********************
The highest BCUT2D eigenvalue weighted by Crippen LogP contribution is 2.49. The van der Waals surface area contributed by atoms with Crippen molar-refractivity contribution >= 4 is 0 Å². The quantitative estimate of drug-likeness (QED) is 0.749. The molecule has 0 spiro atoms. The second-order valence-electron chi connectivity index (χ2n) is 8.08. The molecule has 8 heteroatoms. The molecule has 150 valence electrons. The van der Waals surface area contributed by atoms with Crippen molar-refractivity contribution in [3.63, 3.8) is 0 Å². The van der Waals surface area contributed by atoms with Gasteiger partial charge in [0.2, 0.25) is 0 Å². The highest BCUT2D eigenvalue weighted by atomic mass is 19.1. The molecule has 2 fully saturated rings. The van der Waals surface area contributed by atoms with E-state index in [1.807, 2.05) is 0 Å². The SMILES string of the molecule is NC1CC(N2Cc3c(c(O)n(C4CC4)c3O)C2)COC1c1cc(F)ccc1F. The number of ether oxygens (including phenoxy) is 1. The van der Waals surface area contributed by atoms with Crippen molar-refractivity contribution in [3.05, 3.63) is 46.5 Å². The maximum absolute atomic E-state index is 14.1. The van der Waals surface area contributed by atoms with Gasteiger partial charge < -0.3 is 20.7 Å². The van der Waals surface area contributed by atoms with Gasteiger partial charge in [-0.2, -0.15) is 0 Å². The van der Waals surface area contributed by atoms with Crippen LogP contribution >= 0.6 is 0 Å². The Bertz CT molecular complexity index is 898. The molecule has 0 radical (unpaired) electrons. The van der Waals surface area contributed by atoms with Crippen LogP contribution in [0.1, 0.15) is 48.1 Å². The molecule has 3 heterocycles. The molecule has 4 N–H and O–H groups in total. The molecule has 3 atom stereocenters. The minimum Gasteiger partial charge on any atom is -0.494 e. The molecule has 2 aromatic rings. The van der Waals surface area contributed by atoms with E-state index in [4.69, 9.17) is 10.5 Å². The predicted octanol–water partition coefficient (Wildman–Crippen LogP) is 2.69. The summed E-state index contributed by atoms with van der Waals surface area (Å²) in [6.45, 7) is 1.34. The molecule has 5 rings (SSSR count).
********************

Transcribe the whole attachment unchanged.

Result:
The highest BCUT2D eigenvalue weighted by Crippen LogP contribution is 2.49. The van der Waals surface area contributed by atoms with Crippen molar-refractivity contribution >= 4 is 0 Å². The quantitative estimate of drug-likeness (QED) is 0.749. The molecule has 0 spiro atoms. The second-order valence-electron chi connectivity index (χ2n) is 8.08. The molecule has 8 heteroatoms. The molecule has 150 valence electrons. The van der Waals surface area contributed by atoms with Crippen molar-refractivity contribution in [3.63, 3.8) is 0 Å². The van der Waals surface area contributed by atoms with Gasteiger partial charge in [0.2, 0.25) is 0 Å². The highest BCUT2D eigenvalue weighted by atomic mass is 19.1. The molecule has 2 fully saturated rings. The van der Waals surface area contributed by atoms with E-state index in [1.807, 2.05) is 0 Å². The SMILES string of the molecule is NC1CC(N2Cc3c(c(O)n(C4CC4)c3O)C2)COC1c1cc(F)ccc1F. The number of ether oxygens (including phenoxy) is 1. The van der Waals surface area contributed by atoms with Crippen molar-refractivity contribution in [3.05, 3.63) is 46.5 Å². The maximum absolute atomic E-state index is 14.1. The van der Waals surface area contributed by atoms with Gasteiger partial charge < -0.3 is 20.7 Å². The van der Waals surface area contributed by atoms with Gasteiger partial charge in [-0.2, -0.15) is 0 Å². The van der Waals surface area contributed by atoms with Crippen LogP contribution >= 0.6 is 0 Å². The Bertz CT molecular complexity index is 898. The molecule has 0 radical (unpaired) electrons. The van der Waals surface area contributed by atoms with Crippen LogP contribution in [0.1, 0.15) is 48.1 Å². The molecule has 3 heterocycles. The molecule has 4 N–H and O–H groups in total. The molecule has 3 atom stereocenters. The minimum Gasteiger partial charge on any atom is -0.494 e. The molecule has 2 aromatic rings. The van der Waals surface area contributed by atoms with E-state index in [4.69, 9.17) is 10.5 Å². The predicted octanol–water partition coefficient (Wildman–Crippen LogP) is 2.69. The summed E-state index contributed by atoms with van der Waals surface area (Å²) in [6.45, 7) is 1.34. The molecule has 5 rings (SSSR count).